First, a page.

Babs DeLay

Babs DeLay

September 09, 2020

Housing Help

If you’re lucky (or unlucky) enough to receive unemployment benefits form the State of Utah hopefully you know that you can apply for rental assistance through the Utah Department of Workforce Services/Homeless Prevention Plan. It’s hard to keep track of what help is available out there given 45 signing documents that may not hold up in court and a Congress who can’t seem to figure out much of anything. We do know that the $600 unemployment checks ran out and people are in danger of not being able to pay rent. The Emergency Assistance program through the State can help folks who don’t have enough money to prevent becoming homeless or having utilities shut off by giving money for rent/mortgage and or/utilities.  There are EIGHT conditions that must be met to get help:The family must have lost their home or be about to lose their home or their utilities because they have past-due payments that resulted from an event (a crisis) that happened beyond the control of the family.The family must be able to keep their housing or utilities or find new housing with a single rent, deposit, mortgage, or utility payment.The family must show how it will make past due payments and pay future months' rent, mortgage, or utility payments after the crisis has been solved.The family must have already tried all other means of getting the money to pay or tried to set up a repayment plan.The value of all the household assets and things the family owns cannot be more than $2000.00. These include assets and possessions that are immediately available to the family members.The household’s total income per month cannot be more than 185% of the Standard Needs Budget (SNB), based on the household's size. Click here to review the income limits.The payment is available once in a 12 month period.The household must have at least one dependent child who is under 18 living in their home.   You can apply at a Workforce Service location in the State or talk to nonprofit dealing with housing issues like the YWCA, Shelter the Homeless, Community Development Corp., etc.  Better yet, use the 211 hot line for Essential Community Services. It’s a free phone number like 911 but will help you find services and is especially good if you are elderly, disabled, don’t speak English as a primary language, are new to the area. The information and referral service was set up a few years ago and is priceless and works in EVERY state in the U.S. to help you find resources for housing assistance and emergency housing as well as a myriad of other services.  Help is just a phone call away and cross your fingers that more will come from Congress soon!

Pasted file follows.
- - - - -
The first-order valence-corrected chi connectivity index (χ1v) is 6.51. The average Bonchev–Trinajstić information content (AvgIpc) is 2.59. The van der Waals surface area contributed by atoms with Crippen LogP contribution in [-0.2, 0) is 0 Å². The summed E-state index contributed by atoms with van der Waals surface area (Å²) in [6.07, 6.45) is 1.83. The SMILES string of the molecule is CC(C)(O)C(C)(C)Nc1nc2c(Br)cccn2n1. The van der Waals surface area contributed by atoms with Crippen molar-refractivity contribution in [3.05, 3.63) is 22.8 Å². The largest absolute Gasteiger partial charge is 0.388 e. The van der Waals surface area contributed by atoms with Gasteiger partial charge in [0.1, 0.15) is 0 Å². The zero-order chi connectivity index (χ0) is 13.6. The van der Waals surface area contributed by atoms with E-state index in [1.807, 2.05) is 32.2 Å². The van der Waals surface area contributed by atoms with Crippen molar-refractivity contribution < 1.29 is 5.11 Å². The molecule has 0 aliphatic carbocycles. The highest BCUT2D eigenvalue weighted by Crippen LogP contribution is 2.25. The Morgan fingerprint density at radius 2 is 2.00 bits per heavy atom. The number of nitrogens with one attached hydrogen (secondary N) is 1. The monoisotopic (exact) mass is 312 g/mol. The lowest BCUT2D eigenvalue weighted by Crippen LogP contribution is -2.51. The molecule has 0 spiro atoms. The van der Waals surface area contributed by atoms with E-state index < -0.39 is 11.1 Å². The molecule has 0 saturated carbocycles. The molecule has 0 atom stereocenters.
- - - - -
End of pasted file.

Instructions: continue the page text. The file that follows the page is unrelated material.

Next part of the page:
September 09, 2020

Rent Relief Again